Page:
Avid fans of The TES Write Away competition will probably recognise Jonathan Brough's name. For five consecutive years he has appeared as the teacher of at least one - and sometimes two or three - of the 20 winners.
When he moved school two years ago his winning streak was uninterrupted. So what is his secret?
These days he is the head of The City of London School for Girls preparatory department, but he is still a teacher to the marrow. A teacher and - here's the first clue - a keen reader. A visit to his school will certainly include a glance at the library from which the Year 3 to 6 girls in his charge always have a couple of books on the go. He also talks enthusiastically about reading sessions during which pupils sit in groups, on the floor if they wish, sharing books.
Jonathan is an English specialist and will teach every one of the 98 students once a week. "Reading is fundamental to writing, but also to success generally," he says. This year, two pupils from his school are again in the list of Write Away finalists. Chloe Hequet, who is in Year 6, is taught by Jonathan, and Alyssa Dayan, a Year 5 pupil, is taught by Verity Tolhurst. The teachers kindly agreed to team-teach an extra 80-minute Year 6 lesson on autobiography for our benefit.
First, copies of an extract were handed out and a student was invited to read it aloud. The piece was from Roald Dahl's Boy. Some recognised it - about Dahl and friends being punished for an incident in a sweet shop involving a mouse in a gobstopper jar - but it was new to others. At the end of the first page, Jonathan stopped proceedings: "Before you turn over, predict what happens next. It's the writer's job to make you want to know."
By the time the extract was finished and Mrs Pratchett, the sweetshop owner, had enjoyed her revenge, there had been quite a bit of discussion about how Dahl conveys the immediacy of the moment and how he makes Mrs Pratchett amusing. Jonathan reminded the class that they should always show not tell; they had found Mrs Pratchett both hilarious and horrible, without Dahl applying any such labels. The author uses her dialogue and descriptions of her behaviour to gain the required effect and also introduces a surprise when the reader discovers at the same time as the boys that she is present at the caning.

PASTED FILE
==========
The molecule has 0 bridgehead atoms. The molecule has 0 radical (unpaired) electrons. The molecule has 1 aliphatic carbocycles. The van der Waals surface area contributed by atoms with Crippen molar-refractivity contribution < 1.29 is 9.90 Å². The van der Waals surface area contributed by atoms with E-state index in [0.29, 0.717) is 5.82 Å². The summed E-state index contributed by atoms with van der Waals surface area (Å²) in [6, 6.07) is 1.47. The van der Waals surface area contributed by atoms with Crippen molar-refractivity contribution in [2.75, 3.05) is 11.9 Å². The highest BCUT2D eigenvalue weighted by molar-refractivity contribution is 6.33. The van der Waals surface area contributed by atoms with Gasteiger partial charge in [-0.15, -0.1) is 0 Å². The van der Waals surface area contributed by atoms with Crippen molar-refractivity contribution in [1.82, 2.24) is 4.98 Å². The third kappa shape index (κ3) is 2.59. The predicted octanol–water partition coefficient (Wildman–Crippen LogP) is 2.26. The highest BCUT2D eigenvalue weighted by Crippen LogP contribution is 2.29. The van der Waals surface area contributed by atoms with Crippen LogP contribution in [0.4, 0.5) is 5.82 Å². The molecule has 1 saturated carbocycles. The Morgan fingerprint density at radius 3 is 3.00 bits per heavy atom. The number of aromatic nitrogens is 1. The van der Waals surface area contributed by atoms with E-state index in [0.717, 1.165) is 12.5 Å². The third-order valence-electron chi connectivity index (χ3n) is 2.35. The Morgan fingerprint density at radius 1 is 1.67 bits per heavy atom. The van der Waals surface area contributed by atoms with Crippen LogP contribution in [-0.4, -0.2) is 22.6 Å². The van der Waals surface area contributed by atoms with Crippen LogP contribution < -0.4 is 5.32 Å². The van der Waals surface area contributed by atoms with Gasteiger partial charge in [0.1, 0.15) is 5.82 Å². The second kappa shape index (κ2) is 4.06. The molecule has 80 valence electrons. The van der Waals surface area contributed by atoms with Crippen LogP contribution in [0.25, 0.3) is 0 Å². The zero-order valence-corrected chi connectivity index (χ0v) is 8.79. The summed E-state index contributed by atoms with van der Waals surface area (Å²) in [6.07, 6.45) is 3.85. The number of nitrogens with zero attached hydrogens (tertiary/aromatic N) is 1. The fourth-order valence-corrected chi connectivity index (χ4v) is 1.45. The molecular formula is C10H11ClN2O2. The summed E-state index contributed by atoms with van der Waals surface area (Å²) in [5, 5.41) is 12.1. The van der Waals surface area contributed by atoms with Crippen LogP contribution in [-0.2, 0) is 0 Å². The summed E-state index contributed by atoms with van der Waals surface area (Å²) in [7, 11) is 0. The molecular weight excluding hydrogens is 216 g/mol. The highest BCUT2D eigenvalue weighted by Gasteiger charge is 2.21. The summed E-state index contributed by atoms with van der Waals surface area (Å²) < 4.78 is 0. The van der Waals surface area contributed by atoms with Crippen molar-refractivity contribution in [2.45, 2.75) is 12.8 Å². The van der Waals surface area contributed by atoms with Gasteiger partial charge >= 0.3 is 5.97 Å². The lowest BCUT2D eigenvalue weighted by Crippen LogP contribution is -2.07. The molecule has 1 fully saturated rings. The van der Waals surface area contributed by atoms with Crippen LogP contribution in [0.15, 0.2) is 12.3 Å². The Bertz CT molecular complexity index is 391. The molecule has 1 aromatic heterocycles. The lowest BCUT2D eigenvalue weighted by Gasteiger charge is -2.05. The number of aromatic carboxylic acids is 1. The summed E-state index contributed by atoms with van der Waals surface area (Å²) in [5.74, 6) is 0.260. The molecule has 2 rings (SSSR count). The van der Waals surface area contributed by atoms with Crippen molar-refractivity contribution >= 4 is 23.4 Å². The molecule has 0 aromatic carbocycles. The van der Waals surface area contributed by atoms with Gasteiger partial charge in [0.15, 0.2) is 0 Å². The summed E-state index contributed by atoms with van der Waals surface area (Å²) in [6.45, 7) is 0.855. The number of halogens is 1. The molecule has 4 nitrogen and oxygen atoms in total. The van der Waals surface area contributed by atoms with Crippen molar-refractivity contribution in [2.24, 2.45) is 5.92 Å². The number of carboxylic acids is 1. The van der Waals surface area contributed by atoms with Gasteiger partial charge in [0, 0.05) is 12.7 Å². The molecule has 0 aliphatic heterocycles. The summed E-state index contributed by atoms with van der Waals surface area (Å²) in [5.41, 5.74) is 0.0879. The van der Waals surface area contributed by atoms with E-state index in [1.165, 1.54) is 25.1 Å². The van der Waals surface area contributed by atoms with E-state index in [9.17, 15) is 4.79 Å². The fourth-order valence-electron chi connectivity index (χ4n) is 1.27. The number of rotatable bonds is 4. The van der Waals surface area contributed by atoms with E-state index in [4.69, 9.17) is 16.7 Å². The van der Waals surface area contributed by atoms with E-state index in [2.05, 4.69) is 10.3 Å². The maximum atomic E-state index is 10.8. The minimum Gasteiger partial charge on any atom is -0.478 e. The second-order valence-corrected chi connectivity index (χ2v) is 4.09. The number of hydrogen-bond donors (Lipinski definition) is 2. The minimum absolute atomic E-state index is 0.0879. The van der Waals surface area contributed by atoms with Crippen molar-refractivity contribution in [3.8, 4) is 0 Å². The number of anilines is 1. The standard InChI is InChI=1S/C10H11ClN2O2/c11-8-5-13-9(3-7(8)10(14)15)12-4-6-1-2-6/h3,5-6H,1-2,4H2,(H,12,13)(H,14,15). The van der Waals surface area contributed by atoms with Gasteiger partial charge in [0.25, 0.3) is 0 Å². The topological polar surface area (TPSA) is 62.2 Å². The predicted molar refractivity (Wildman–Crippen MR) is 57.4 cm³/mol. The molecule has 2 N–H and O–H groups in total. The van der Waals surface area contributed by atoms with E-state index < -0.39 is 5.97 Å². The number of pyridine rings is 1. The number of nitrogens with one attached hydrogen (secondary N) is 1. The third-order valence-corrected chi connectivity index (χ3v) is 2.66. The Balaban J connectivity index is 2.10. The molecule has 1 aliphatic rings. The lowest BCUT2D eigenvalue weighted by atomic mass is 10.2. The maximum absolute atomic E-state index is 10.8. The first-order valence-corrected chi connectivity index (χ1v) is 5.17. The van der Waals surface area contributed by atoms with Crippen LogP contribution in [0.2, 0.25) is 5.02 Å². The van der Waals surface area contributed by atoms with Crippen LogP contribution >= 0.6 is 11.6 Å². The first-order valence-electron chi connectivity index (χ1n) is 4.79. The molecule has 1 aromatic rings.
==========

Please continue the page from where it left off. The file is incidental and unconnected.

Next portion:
With Verity's help, the class discussed the building of tension and the importance of introducing the reactions of the senses. She reminded them of this with an exaggerated sniff - "Smell", they chorused - and she wrote key words on a white board: sight, sound, smell, thoughts, feelings.
Jonathan gave out sheets entitled Thinking in Clouds: nine pink "clouds"
contain headlines such as Funniest time, Scariest time, Favourite place, Biggest row. The students had five minutes to note suggestions. They shared a few then put them aside for later.
Next, a PowerPoint presentation of Michelle Paver's piece (published in TES Teacher, September 30, 2005), "The Day I Met the Bear", appeared on screen.
The class suggested ways in which the writer builds tension using sentences of different lengths, such as the short (and technically ungrammatical) "Towards me.", as the bear approaches. Rules can be broken in a good cause.
They discussed Paver's detailing of physical reactions to convey her mounting fear, then noted that she deliberately slows the pace to allow for reflection. They noted the adverbs "purposefully" and "instantly"
("much more interesting than 'suddenly'", observed Verity).
Jonathan then read entries by two previous Write Away winners. He chose a piece by Anna Bucks, a 2002 winner, about her holiday from hell. This is a note-form diary. "There's no subject or verb here. Why doesn't it matter?"
Several responded that the style was informal. "I have never laughed so much in my life", writes Anna. "Does she mean it?" Sarcasm was identified, but also that a little of it goes a long way.
Henrietta Argent's "Grandma Pam" was a 2004 winner. She celebrated her much-loved grandmother's passion for mints and ended neatly with the witty hope that her memories would remain "in mint condition". Endings are certainly important, but it was time for the class to return to their "clouds" and, with impressive speed, several produced excellent beginnings.
Endings will be reached another day.
* This year's winners, pages 8-11
Encourage students to:
* begin strongly;
* choose interesting vocabulary;
* vary sentence length;
* include the responses of the senses;
* avoid repetition (except for effect).
* show, don't tell;
* end memorably;
* share reading and writing.